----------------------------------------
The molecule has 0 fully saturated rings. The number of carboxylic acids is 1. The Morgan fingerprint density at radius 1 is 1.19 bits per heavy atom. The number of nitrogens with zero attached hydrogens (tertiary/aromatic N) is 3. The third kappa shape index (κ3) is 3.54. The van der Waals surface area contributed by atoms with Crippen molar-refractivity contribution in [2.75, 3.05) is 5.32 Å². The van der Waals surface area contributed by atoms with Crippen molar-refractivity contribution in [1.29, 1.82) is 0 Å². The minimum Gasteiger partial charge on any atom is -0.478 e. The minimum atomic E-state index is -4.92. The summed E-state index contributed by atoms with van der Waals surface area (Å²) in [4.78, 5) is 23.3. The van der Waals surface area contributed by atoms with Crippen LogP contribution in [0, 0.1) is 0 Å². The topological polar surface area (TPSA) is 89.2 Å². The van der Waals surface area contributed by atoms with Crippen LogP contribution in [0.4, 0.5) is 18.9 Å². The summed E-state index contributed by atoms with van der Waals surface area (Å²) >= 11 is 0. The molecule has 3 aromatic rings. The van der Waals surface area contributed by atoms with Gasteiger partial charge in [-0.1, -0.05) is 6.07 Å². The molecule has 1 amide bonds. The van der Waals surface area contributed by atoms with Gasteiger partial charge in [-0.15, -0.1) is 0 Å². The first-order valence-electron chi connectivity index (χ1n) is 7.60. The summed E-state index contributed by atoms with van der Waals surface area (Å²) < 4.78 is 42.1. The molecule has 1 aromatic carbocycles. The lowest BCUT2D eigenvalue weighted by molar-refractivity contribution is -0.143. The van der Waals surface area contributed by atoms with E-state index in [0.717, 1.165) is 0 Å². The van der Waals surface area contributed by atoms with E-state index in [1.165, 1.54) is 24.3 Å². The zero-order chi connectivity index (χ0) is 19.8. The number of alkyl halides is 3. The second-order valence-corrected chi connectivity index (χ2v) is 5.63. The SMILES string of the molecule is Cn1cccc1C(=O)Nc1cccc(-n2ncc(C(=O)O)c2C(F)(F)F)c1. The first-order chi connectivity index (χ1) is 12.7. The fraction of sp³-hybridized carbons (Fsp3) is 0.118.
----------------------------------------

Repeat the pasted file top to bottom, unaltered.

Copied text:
The molecule has 0 fully saturated rings. The number of carboxylic acids is 1. The Morgan fingerprint density at radius 1 is 1.19 bits per heavy atom. The number of nitrogens with zero attached hydrogens (tertiary/aromatic N) is 3. The third kappa shape index (κ3) is 3.54. The van der Waals surface area contributed by atoms with Crippen molar-refractivity contribution in [2.75, 3.05) is 5.32 Å². The van der Waals surface area contributed by atoms with Crippen molar-refractivity contribution in [1.29, 1.82) is 0 Å². The minimum Gasteiger partial charge on any atom is -0.478 e. The minimum atomic E-state index is -4.92. The summed E-state index contributed by atoms with van der Waals surface area (Å²) in [4.78, 5) is 23.3. The van der Waals surface area contributed by atoms with Crippen LogP contribution in [0, 0.1) is 0 Å². The topological polar surface area (TPSA) is 89.2 Å². The van der Waals surface area contributed by atoms with Crippen LogP contribution in [0.4, 0.5) is 18.9 Å². The summed E-state index contributed by atoms with van der Waals surface area (Å²) >= 11 is 0. The molecule has 3 aromatic rings. The van der Waals surface area contributed by atoms with Gasteiger partial charge in [-0.1, -0.05) is 6.07 Å². The molecule has 1 amide bonds. The van der Waals surface area contributed by atoms with Gasteiger partial charge in [-0.15, -0.1) is 0 Å². The first-order valence-electron chi connectivity index (χ1n) is 7.60. The summed E-state index contributed by atoms with van der Waals surface area (Å²) < 4.78 is 42.1. The molecule has 1 aromatic carbocycles. The lowest BCUT2D eigenvalue weighted by molar-refractivity contribution is -0.143. The van der Waals surface area contributed by atoms with E-state index in [0.717, 1.165) is 0 Å². The van der Waals surface area contributed by atoms with E-state index in [1.165, 1.54) is 24.3 Å². The zero-order chi connectivity index (χ0) is 19.8. The number of alkyl halides is 3. The second-order valence-corrected chi connectivity index (χ2v) is 5.63. The SMILES string of the molecule is Cn1cccc1C(=O)Nc1cccc(-n2ncc(C(=O)O)c2C(F)(F)F)c1. The first-order chi connectivity index (χ1) is 12.7. The fraction of sp³-hybridized carbons (Fsp3) is 0.118.